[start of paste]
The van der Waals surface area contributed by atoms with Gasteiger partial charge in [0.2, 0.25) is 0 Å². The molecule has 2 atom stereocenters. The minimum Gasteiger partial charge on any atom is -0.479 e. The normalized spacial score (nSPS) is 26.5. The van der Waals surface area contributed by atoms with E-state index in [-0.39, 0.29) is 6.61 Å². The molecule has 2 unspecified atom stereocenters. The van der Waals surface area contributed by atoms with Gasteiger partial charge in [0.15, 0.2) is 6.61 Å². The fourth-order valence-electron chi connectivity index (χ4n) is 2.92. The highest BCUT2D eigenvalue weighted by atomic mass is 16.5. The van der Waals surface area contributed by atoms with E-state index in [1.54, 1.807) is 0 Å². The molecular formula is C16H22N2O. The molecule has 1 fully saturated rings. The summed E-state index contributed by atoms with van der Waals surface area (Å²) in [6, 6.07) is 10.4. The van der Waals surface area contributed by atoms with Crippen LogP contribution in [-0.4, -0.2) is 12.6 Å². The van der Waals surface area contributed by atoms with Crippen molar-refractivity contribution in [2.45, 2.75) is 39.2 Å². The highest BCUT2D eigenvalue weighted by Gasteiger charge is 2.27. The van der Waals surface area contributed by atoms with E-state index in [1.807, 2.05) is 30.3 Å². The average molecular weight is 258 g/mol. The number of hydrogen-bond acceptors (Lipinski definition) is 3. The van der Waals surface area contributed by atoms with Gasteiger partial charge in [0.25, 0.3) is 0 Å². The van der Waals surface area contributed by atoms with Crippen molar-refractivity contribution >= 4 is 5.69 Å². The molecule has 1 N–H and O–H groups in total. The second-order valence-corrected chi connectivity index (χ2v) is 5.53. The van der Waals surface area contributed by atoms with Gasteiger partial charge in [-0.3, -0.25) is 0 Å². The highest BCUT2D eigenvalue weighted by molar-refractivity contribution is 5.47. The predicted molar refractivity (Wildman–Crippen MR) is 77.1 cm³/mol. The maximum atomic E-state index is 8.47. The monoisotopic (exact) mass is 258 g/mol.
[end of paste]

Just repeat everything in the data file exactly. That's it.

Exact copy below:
The van der Waals surface area contributed by atoms with Gasteiger partial charge in [0.2, 0.25) is 0 Å². The molecule has 2 atom stereocenters. The minimum Gasteiger partial charge on any atom is -0.479 e. The normalized spacial score (nSPS) is 26.5. The van der Waals surface area contributed by atoms with E-state index in [-0.39, 0.29) is 6.61 Å². The molecule has 2 unspecified atom stereocenters. The van der Waals surface area contributed by atoms with Gasteiger partial charge in [0.15, 0.2) is 6.61 Å². The fourth-order valence-electron chi connectivity index (χ4n) is 2.92. The highest BCUT2D eigenvalue weighted by atomic mass is 16.5. The van der Waals surface area contributed by atoms with E-state index in [1.54, 1.807) is 0 Å². The molecular formula is C16H22N2O. The molecule has 1 fully saturated rings. The summed E-state index contributed by atoms with van der Waals surface area (Å²) in [6, 6.07) is 10.4. The van der Waals surface area contributed by atoms with Crippen LogP contribution in [-0.4, -0.2) is 12.6 Å². The van der Waals surface area contributed by atoms with Crippen molar-refractivity contribution in [2.45, 2.75) is 39.2 Å². The highest BCUT2D eigenvalue weighted by Gasteiger charge is 2.27. The van der Waals surface area contributed by atoms with E-state index in [1.807, 2.05) is 30.3 Å². The average molecular weight is 258 g/mol. The number of hydrogen-bond acceptors (Lipinski definition) is 3. The van der Waals surface area contributed by atoms with Gasteiger partial charge in [0.25, 0.3) is 0 Å². The van der Waals surface area contributed by atoms with Crippen molar-refractivity contribution >= 4 is 5.69 Å². The molecule has 1 N–H and O–H groups in total. The second-order valence-corrected chi connectivity index (χ2v) is 5.53. The van der Waals surface area contributed by atoms with Gasteiger partial charge in [-0.3, -0.25) is 0 Å². The highest BCUT2D eigenvalue weighted by molar-refractivity contribution is 5.47. The predicted molar refractivity (Wildman–Crippen MR) is 77.1 cm³/mol. The maximum atomic E-state index is 8.47. The monoisotopic (exact) mass is 258 g/mol.